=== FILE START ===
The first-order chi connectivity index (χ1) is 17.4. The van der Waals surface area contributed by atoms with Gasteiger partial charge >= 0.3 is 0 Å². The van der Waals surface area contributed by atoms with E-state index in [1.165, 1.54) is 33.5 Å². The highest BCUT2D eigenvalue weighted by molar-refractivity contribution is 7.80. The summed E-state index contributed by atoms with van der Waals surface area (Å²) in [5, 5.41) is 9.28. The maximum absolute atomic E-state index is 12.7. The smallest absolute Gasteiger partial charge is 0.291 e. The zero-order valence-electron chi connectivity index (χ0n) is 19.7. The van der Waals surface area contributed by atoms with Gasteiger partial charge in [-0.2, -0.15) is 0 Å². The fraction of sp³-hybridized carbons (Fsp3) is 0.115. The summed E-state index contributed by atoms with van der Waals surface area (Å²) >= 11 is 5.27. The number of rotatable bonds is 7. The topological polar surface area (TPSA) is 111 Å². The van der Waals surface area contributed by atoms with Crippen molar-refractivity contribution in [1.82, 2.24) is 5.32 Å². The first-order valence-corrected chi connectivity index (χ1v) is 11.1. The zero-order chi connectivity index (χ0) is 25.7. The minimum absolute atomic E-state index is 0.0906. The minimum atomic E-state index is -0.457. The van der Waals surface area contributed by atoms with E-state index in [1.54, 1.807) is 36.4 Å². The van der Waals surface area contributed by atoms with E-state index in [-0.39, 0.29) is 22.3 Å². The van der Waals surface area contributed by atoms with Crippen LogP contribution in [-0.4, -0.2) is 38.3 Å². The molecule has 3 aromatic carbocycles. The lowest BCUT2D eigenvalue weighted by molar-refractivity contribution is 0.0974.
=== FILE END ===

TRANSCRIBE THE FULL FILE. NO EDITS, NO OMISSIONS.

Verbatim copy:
The first-order chi connectivity index (χ1) is 17.4. The van der Waals surface area contributed by atoms with Gasteiger partial charge >= 0.3 is 0 Å². The van der Waals surface area contributed by atoms with E-state index in [1.165, 1.54) is 33.5 Å². The highest BCUT2D eigenvalue weighted by molar-refractivity contribution is 7.80. The summed E-state index contributed by atoms with van der Waals surface area (Å²) in [5, 5.41) is 9.28. The maximum absolute atomic E-state index is 12.7. The smallest absolute Gasteiger partial charge is 0.291 e. The zero-order valence-electron chi connectivity index (χ0n) is 19.7. The van der Waals surface area contributed by atoms with Gasteiger partial charge in [-0.2, -0.15) is 0 Å². The fraction of sp³-hybridized carbons (Fsp3) is 0.115. The summed E-state index contributed by atoms with van der Waals surface area (Å²) >= 11 is 5.27. The number of rotatable bonds is 7. The topological polar surface area (TPSA) is 111 Å². The van der Waals surface area contributed by atoms with Crippen molar-refractivity contribution in [1.82, 2.24) is 5.32 Å². The first-order valence-corrected chi connectivity index (χ1v) is 11.1. The zero-order chi connectivity index (χ0) is 25.7. The minimum absolute atomic E-state index is 0.0906. The minimum atomic E-state index is -0.457. The van der Waals surface area contributed by atoms with E-state index in [1.54, 1.807) is 36.4 Å². The van der Waals surface area contributed by atoms with E-state index in [-0.39, 0.29) is 22.3 Å². The van der Waals surface area contributed by atoms with Crippen LogP contribution in [-0.4, -0.2) is 38.3 Å². The molecule has 3 aromatic carbocycles. The lowest BCUT2D eigenvalue weighted by molar-refractivity contribution is 0.0974.